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SPOKESMAN
04-27-2009, 09:52 PM
Took delivery of a black R12RT on Saturday. Rode it about 100 miles to get it home, but haven't had a chance to get back on it. Got every option except low seat/suspension, alarm and factory radio. Also got the 49 liter top case, BMW Godawful expensive tank bag and the plastic cylinder head protectors. What a sweet ride!

Two questions:

If the Owner's Manual addresses break-in, I couldn't find it. Dealer said no prolonged, constant rpm's and no more than 4k rpm's for the first 600 miles. The first part makes perfect sense to me, but the temporary 4k rpm redline seems to keep me close to the lugging zone. (Maybe that's because I'm used to riding transverse inline DOHC Japanese four-bangers.) Comments and/or a BMW documentation reference would be appreciated.

Secondly, the centerline of the wear pattern on the front tire is offset about 3/4" from the centerline of the tire. And no, the wear pattern is not offset to the left of centerline, as one might expect due to road crown; it's offset to the right. The wear pattern on the rear tire appears to be about dead nuts on the tire centerline. Anything here to be concerned about?

Thanks!

Tom K.
04-27-2009, 10:51 PM
Break-in is listed under the Euro term "Running In" on p.73 in my '06RT manual. It says for the 1st 600 miles:
Vary engine speed & throttle opening
Stay under 4,000 RPM
Avoid Full Throttle
Avoid Lugging the engine under load (I'd interpret that as under about 2,300 rpm as the hexhead is quite flexible at low revs)
And try to do most of the break-in on twisty, hilly roads.
(I normally do the last one as a matter of course, anyway.)

Personally, I gradually increased maximum rpms by 1,000 per 200 miles after the 600 mile service, so I wasn't getting to the 8k redline until about 1,400 miles. I don't know if this helped, but my motor now feels very smooth and powerful at 23,000 miles -and I've been averaging 50 mpg. Also, unlike the inline 4's you are used to, BMW boxers seem to take a long time to really break-in - perhaps 5 or 10k miles to achieve maximum power.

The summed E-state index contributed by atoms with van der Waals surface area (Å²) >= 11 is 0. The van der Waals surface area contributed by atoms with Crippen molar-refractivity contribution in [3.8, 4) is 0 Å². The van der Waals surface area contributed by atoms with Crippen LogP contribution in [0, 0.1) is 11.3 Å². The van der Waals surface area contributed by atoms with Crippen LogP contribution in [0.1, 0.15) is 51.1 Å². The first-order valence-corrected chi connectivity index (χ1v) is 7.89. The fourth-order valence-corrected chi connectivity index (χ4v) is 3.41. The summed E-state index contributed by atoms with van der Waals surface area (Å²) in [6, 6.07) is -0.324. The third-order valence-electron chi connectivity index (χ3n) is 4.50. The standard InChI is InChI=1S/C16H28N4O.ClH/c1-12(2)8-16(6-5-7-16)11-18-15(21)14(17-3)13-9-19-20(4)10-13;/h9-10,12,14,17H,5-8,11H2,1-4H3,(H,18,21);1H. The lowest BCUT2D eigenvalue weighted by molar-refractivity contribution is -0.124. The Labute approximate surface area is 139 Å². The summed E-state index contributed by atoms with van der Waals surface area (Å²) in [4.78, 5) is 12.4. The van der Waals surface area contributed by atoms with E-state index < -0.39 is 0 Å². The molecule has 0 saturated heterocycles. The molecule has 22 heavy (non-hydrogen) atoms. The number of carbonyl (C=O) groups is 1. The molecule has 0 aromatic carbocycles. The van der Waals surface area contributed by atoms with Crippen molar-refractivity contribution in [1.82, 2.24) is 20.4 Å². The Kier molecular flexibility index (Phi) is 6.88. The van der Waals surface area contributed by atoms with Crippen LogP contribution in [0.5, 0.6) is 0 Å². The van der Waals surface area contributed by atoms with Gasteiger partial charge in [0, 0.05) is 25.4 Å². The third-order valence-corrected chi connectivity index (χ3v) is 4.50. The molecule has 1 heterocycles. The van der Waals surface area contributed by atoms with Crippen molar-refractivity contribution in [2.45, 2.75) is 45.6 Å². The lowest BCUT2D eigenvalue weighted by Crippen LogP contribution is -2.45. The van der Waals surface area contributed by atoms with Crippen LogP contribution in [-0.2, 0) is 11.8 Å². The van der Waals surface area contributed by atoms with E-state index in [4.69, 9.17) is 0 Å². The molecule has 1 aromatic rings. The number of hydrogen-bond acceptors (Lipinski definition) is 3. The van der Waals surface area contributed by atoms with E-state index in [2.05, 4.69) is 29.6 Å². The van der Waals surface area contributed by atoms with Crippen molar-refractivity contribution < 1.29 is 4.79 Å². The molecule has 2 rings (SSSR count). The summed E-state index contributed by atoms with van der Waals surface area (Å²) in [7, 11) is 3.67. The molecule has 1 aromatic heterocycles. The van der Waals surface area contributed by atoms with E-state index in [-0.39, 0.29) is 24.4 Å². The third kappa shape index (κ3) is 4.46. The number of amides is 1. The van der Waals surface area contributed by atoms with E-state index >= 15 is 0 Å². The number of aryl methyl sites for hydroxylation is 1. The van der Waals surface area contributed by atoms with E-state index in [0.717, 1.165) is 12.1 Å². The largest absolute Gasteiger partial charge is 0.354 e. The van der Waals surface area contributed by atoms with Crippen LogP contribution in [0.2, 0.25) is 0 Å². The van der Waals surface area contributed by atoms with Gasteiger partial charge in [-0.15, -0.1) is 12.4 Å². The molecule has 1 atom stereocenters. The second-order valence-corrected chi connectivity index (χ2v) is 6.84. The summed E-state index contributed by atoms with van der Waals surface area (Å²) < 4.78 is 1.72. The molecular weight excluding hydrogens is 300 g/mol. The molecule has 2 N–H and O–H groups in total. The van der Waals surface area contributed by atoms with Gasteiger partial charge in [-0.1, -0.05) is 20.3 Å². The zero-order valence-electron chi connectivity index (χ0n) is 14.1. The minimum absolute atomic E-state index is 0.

Enjoy your new bike.
Tom

mpmarty
04-27-2009, 11:08 PM
I didn't read the "running in" part until I got my brand new RT home. So I rode it like I stole it for nearly fifteen hundred miles. 26,000 miles and two years later it ran like a scalded cat and was smooth as silk. Never a "strange noise" or even any oil consumption between changes. So much for break in rules.

fastdogs2
04-28-2009, 12:37 AM
Since no one answered your tire wear questions, I went out to the garage to look at the tires on my 2005 R1200RT. The tires are Metzeler Z-6s with about 4,000 miles on them.

The front tire shows wear that is off center toward the right as you are looking at it from the front, which would be the left hand side of the bike as you sit on it (the side the clutch is on).

The rear tire (same brand, same mileage) is wearing dead center.

My question is, "If this is a brand new 2009, which you just picked up and only rode 100 miles, how could you distinguish the tire wear?

Break in, according to the dealer when I bought my bike, was don't go over 4,000 RPM for the first 600 miles. Vary the speeds, with no sustained speed for any long period of time.

SPOKESMAN
04-28-2009, 01:08 AM
Thanks everyone for the replies re: break-in. Sounds like my dealer was right on the mark per the Owner's Manual.

Fastdog, a wear pattern like you have, offset slightly to the left (clutch lever) side of the tire centerline, wouldn't surprise me, due to the aforementioned road crown. Mine is definitely offset to the right. How can I see a wear pattern after only 100 miles? All I can say is that there is a clear scuffed line right of centerline whereas the rest of the tire still looks shiny and new.

I would expect a wear pattern like I am seeing if I rode on the left side of the street, as in the UK, Japan, Australia. I doubt there is anything too seriously wrong, because the bike seems to handle fine and tracks straight. The wear pattern just has me a bit puzzled.